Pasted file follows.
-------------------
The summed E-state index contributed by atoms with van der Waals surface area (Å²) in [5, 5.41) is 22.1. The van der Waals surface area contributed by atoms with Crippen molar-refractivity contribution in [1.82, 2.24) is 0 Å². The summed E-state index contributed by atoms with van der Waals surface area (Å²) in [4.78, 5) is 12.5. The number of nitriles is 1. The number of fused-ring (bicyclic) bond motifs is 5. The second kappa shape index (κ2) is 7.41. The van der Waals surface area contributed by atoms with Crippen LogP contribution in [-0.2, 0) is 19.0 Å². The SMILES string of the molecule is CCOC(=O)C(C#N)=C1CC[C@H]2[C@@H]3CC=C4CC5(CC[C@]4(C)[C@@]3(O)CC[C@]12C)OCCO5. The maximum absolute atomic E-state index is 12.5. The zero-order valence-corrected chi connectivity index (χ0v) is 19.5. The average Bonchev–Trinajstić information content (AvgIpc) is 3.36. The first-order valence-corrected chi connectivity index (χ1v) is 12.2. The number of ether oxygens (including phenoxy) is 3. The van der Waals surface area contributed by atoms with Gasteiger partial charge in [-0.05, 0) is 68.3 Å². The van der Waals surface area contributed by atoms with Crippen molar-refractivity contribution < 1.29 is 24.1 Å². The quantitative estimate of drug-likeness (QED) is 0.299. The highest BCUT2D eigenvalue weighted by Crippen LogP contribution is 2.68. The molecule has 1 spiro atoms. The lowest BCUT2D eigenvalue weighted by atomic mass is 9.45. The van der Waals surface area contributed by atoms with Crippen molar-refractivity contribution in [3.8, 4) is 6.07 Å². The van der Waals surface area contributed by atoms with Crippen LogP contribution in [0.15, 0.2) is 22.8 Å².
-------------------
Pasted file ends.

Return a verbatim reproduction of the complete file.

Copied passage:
The summed E-state index contributed by atoms with van der Waals surface area (Å²) in [5, 5.41) is 22.1. The van der Waals surface area contributed by atoms with Crippen molar-refractivity contribution in [1.82, 2.24) is 0 Å². The summed E-state index contributed by atoms with van der Waals surface area (Å²) in [4.78, 5) is 12.5. The number of nitriles is 1. The number of fused-ring (bicyclic) bond motifs is 5. The second kappa shape index (κ2) is 7.41. The van der Waals surface area contributed by atoms with Crippen LogP contribution in [-0.2, 0) is 19.0 Å². The SMILES string of the molecule is CCOC(=O)C(C#N)=C1CC[C@H]2[C@@H]3CC=C4CC5(CC[C@]4(C)[C@@]3(O)CC[C@]12C)OCCO5. The maximum absolute atomic E-state index is 12.5. The zero-order valence-corrected chi connectivity index (χ0v) is 19.5. The average Bonchev–Trinajstić information content (AvgIpc) is 3.36. The first-order valence-corrected chi connectivity index (χ1v) is 12.2. The number of ether oxygens (including phenoxy) is 3. The van der Waals surface area contributed by atoms with Gasteiger partial charge in [-0.05, 0) is 68.3 Å². The van der Waals surface area contributed by atoms with Crippen molar-refractivity contribution < 1.29 is 24.1 Å². The quantitative estimate of drug-likeness (QED) is 0.299. The highest BCUT2D eigenvalue weighted by Crippen LogP contribution is 2.68. The molecule has 1 spiro atoms. The lowest BCUT2D eigenvalue weighted by atomic mass is 9.45. The van der Waals surface area contributed by atoms with Crippen molar-refractivity contribution in [3.8, 4) is 6.07 Å². The van der Waals surface area contributed by atoms with Crippen LogP contribution in [0.15, 0.2) is 22.8 Å².